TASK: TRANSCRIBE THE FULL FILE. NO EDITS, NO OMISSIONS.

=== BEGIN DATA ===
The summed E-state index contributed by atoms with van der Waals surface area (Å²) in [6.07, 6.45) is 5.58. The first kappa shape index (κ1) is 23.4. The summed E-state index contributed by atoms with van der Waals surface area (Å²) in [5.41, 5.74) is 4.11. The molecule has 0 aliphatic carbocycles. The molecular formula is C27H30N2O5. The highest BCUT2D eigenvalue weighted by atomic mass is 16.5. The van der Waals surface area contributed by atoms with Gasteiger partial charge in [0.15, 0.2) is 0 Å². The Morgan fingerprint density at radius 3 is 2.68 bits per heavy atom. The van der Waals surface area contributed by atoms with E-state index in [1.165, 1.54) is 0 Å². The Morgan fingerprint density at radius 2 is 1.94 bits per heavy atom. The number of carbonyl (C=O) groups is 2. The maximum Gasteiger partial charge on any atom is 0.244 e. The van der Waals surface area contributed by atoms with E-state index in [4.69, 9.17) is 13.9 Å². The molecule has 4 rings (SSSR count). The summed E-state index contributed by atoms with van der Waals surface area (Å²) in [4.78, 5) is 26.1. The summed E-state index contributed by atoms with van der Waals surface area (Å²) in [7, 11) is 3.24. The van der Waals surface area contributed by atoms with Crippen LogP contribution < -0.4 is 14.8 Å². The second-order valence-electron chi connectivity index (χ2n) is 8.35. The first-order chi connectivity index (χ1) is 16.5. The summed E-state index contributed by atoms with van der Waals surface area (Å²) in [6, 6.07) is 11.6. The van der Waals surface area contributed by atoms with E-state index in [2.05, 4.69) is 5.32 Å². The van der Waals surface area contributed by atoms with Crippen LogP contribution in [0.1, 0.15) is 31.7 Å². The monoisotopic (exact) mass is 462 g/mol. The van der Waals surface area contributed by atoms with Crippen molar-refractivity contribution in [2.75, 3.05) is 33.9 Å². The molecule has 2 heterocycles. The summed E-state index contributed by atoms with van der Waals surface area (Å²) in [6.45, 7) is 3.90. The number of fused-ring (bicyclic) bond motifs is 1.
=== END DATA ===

The summed E-state index contributed by atoms with van der Waals surface area (Å²) in [6.07, 6.45) is 5.58. The first kappa shape index (κ1) is 23.4. The summed E-state index contributed by atoms with van der Waals surface area (Å²) in [5.41, 5.74) is 4.11. The molecule has 0 aliphatic carbocycles. The molecular formula is C27H30N2O5. The highest BCUT2D eigenvalue weighted by atomic mass is 16.5. The van der Waals surface area contributed by atoms with Gasteiger partial charge in [0.15, 0.2) is 0 Å². The Morgan fingerprint density at radius 3 is 2.68 bits per heavy atom. The van der Waals surface area contributed by atoms with E-state index in [1.165, 1.54) is 0 Å². The Morgan fingerprint density at radius 2 is 1.94 bits per heavy atom. The number of carbonyl (C=O) groups is 2. The maximum Gasteiger partial charge on any atom is 0.244 e. The van der Waals surface area contributed by atoms with E-state index in [4.69, 9.17) is 13.9 Å². The molecule has 4 rings (SSSR count). The summed E-state index contributed by atoms with van der Waals surface area (Å²) in [4.78, 5) is 26.1. The summed E-state index contributed by atoms with van der Waals surface area (Å²) in [7, 11) is 3.24. The van der Waals surface area contributed by atoms with Crippen LogP contribution < -0.4 is 14.8 Å². The second-order valence-electron chi connectivity index (χ2n) is 8.35. The first-order chi connectivity index (χ1) is 16.5. The summed E-state index contributed by atoms with van der Waals surface area (Å²) in [6, 6.07) is 11.6. The van der Waals surface area contributed by atoms with E-state index in [2.05, 4.69) is 5.32 Å². The van der Waals surface area contributed by atoms with Crippen LogP contribution in [0.1, 0.15) is 31.7 Å². The monoisotopic (exact) mass is 462 g/mol. The van der Waals surface area contributed by atoms with Crippen molar-refractivity contribution in [2.75, 3.05) is 33.9 Å². The molecule has 2 heterocycles. The summed E-state index contributed by atoms with van der Waals surface area (Å²) in [6.45, 7) is 3.90. The number of fused-ring (bicyclic) bond motifs is 1.